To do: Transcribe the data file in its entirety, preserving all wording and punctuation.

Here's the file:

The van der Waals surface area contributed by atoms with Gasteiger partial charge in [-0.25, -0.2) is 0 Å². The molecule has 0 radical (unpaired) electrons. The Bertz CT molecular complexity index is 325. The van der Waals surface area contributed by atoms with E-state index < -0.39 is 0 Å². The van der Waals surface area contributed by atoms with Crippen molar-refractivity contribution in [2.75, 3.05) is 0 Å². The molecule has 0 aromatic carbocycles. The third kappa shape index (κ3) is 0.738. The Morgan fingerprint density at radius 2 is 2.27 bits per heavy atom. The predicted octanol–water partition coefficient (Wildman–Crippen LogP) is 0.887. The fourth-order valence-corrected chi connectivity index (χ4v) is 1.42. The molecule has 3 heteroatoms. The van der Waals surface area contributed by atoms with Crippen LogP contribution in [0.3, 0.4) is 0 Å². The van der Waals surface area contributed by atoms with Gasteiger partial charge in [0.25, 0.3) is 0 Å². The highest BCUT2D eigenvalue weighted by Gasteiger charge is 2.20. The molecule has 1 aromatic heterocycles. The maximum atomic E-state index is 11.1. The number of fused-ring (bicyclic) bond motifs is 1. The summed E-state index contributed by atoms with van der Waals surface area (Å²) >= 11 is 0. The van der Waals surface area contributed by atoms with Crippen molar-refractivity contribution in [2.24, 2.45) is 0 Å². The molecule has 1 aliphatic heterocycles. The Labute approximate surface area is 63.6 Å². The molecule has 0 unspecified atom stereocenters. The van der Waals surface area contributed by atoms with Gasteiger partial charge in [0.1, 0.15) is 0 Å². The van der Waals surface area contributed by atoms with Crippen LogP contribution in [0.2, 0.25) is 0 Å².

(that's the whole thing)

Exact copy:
The van der Waals surface area contributed by atoms with Gasteiger partial charge in [-0.25, -0.2) is 0 Å². The molecule has 0 radical (unpaired) electrons. The Bertz CT molecular complexity index is 325. The van der Waals surface area contributed by atoms with E-state index < -0.39 is 0 Å². The van der Waals surface area contributed by atoms with Crippen molar-refractivity contribution in [2.75, 3.05) is 0 Å². The molecule has 0 aromatic carbocycles. The third kappa shape index (κ3) is 0.738. The Morgan fingerprint density at radius 2 is 2.27 bits per heavy atom. The predicted octanol–water partition coefficient (Wildman–Crippen LogP) is 0.887. The fourth-order valence-corrected chi connectivity index (χ4v) is 1.42. The molecule has 3 heteroatoms. The van der Waals surface area contributed by atoms with Crippen LogP contribution in [0.3, 0.4) is 0 Å². The van der Waals surface area contributed by atoms with Gasteiger partial charge in [0.25, 0.3) is 0 Å². The highest BCUT2D eigenvalue weighted by Gasteiger charge is 2.20. The molecule has 1 aromatic heterocycles. The maximum atomic E-state index is 11.1. The number of fused-ring (bicyclic) bond motifs is 1. The summed E-state index contributed by atoms with van der Waals surface area (Å²) >= 11 is 0. The van der Waals surface area contributed by atoms with Crippen molar-refractivity contribution in [2.24, 2.45) is 0 Å². The molecule has 1 aliphatic heterocycles. The Labute approximate surface area is 63.6 Å². The molecule has 0 unspecified atom stereocenters. The van der Waals surface area contributed by atoms with Gasteiger partial charge in [0.1, 0.15) is 0 Å². The van der Waals surface area contributed by atoms with Crippen LogP contribution in [0.2, 0.25) is 0 Å².